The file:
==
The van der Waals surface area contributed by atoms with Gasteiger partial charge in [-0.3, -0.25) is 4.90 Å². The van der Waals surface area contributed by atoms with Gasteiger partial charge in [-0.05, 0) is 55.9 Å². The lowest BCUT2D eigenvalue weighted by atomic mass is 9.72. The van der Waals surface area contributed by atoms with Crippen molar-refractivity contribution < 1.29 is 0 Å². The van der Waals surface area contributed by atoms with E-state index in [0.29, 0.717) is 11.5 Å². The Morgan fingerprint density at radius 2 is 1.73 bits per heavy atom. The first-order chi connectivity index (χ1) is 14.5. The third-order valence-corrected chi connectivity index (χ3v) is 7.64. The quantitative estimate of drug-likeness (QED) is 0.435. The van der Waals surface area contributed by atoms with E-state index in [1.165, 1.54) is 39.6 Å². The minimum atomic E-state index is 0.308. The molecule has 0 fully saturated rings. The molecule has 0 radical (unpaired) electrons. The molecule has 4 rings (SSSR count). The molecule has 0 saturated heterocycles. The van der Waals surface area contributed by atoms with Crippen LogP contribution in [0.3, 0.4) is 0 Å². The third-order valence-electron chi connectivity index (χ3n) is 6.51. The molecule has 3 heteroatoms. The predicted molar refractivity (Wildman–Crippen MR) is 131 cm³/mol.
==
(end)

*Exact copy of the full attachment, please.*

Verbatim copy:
The van der Waals surface area contributed by atoms with Gasteiger partial charge in [-0.3, -0.25) is 4.90 Å². The van der Waals surface area contributed by atoms with Gasteiger partial charge in [-0.05, 0) is 55.9 Å². The lowest BCUT2D eigenvalue weighted by atomic mass is 9.72. The van der Waals surface area contributed by atoms with Crippen molar-refractivity contribution < 1.29 is 0 Å². The van der Waals surface area contributed by atoms with E-state index in [0.29, 0.717) is 11.5 Å². The Morgan fingerprint density at radius 2 is 1.73 bits per heavy atom. The first-order chi connectivity index (χ1) is 14.5. The third-order valence-corrected chi connectivity index (χ3v) is 7.64. The quantitative estimate of drug-likeness (QED) is 0.435. The van der Waals surface area contributed by atoms with E-state index in [1.165, 1.54) is 39.6 Å². The minimum atomic E-state index is 0.308. The molecule has 0 fully saturated rings. The molecule has 0 radical (unpaired) electrons. The molecule has 4 rings (SSSR count). The molecule has 0 saturated heterocycles. The van der Waals surface area contributed by atoms with Crippen LogP contribution in [0.3, 0.4) is 0 Å². The third-order valence-electron chi connectivity index (χ3n) is 6.51. The molecule has 3 heteroatoms. The predicted molar refractivity (Wildman–Crippen MR) is 131 cm³/mol.